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Interesting situation I have here. I have some files in a folder that all have a very explicit string in the first line that I always know will be there. Want I want to do is really just append |DATA_SOURCE_KEY right after AVAILABLE_IND

//regex to search for the bb_course_*.bbd files
  string courseRegex = @"BB_COURSES_([C][E][Q]|[F][A]|[H][S]|[S][1]|[S][2]|[S][P])\d{1,6}.bbd";

//get files from the directory specifed in the GetFiles parameter and returns the matches to the regex
   var matches = Directory.GetFiles(@"c:\courseFolder\").Where(path => Regex.Match(path, courseRegex).Success);

//prints the files returned
            foreach (string file in matches)
                File.WriteAllText(file, Regex.Replace(File.ReadAllText(file), courseHeaderRegex, "EXTERNAL_COURSE_KEY|COURSE_ID|COURSE_NAME|AVAILABLE_IND|DATA_SOURCE_KEY"));

But this code takes the original occurrence of the matching regex, replaces it with my replacement value, and then does it 3 more times.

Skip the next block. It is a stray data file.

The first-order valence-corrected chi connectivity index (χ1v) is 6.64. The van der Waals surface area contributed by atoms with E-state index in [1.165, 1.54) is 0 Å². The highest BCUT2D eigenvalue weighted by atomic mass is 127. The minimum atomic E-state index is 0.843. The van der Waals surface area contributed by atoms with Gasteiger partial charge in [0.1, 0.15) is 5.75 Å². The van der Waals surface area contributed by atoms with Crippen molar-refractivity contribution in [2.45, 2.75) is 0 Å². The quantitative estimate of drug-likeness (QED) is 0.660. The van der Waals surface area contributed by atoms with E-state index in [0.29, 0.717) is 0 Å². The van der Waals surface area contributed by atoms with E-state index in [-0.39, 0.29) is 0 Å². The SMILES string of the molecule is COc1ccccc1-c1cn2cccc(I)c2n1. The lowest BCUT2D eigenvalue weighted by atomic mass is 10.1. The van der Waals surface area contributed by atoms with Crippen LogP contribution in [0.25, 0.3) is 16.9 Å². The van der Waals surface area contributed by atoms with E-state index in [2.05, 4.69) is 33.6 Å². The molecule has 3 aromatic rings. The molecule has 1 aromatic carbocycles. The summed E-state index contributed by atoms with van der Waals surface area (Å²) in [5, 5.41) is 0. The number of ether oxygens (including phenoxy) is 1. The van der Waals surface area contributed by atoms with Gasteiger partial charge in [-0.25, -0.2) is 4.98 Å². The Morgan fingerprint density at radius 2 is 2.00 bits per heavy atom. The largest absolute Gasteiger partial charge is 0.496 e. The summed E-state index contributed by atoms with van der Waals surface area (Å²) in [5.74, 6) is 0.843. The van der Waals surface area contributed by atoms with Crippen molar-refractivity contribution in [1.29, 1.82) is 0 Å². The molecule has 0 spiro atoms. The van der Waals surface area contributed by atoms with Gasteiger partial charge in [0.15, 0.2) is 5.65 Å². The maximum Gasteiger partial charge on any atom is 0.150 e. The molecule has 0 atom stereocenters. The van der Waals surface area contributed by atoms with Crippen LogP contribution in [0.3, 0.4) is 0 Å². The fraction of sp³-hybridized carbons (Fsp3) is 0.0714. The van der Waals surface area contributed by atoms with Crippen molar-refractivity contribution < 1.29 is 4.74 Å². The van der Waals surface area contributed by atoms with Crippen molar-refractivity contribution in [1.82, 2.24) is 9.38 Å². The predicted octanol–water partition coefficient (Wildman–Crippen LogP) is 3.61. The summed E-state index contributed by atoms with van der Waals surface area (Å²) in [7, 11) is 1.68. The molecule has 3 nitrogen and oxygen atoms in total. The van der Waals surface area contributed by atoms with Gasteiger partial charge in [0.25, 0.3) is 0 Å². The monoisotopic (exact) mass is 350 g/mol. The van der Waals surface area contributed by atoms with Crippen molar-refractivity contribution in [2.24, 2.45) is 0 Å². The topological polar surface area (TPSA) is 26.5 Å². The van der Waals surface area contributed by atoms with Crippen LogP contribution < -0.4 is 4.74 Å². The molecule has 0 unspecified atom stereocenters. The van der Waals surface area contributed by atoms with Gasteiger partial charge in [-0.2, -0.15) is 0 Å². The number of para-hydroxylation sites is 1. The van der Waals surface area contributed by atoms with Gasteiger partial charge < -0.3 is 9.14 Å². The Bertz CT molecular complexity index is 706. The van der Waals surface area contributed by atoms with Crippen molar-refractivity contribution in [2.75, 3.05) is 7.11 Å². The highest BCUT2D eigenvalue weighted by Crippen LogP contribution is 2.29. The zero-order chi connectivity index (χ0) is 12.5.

And I can't figure out why with breakpoints. My loop is running only 12 times to match the # of files I have in the directory. My only guess is that File.WriteAllText is somehow recursively searching itself after replacing the text and re-replacing. If that makes sense. Any ideas? Is it because courseHeaderRegex is so explicit?

If I change courseHeaderRegex to string courseHeaderRegex = @"AVAILABLE_IND";

then I get the correct changes in my files


I'd just like to understand why the original way doesn't work.

share|improve this question
"My only guess is that File.WriteAllText is somehow recursively searching itself". That would not be a good guess. – Jim Mischel Jul 30 '13 at 21:00
up vote 3 down vote accepted

I think your problem is that you need to escape the | character in courseHeaderRegex:


The character | is the Alternation Operator and it will match 'EXTERNAL_COURSE_KEY' , 'COURSE_ID' , ,'COURSE_NAME' and 'AVAILABLE_IND', replacing each of them with your substitution string.

share|improve this answer
This was it. Thank you. Learn something new everyday! – Christopher Bruce Jul 30 '13 at 20:58
I should have known that considering I had just put together the regex on the previous line in Rubular. with the or operators. – Christopher Bruce Jul 30 '13 at 21:08

What about

string newString = File.ReadAllText(file)

just using a simple String.Replace()

share|improve this answer
What? Use a plain old string replacement when I could use that cool regex thing? Where do you get those crazy ideas? – Jim Mischel Jul 30 '13 at 21:02
It doesn't write back to the file. – Christopher Bruce Jul 30 '13 at 21:10
@ChristopherBruce: Add another line: File.WriteAllText(file, newString); – Jim Mischel Jul 30 '13 at 21:20

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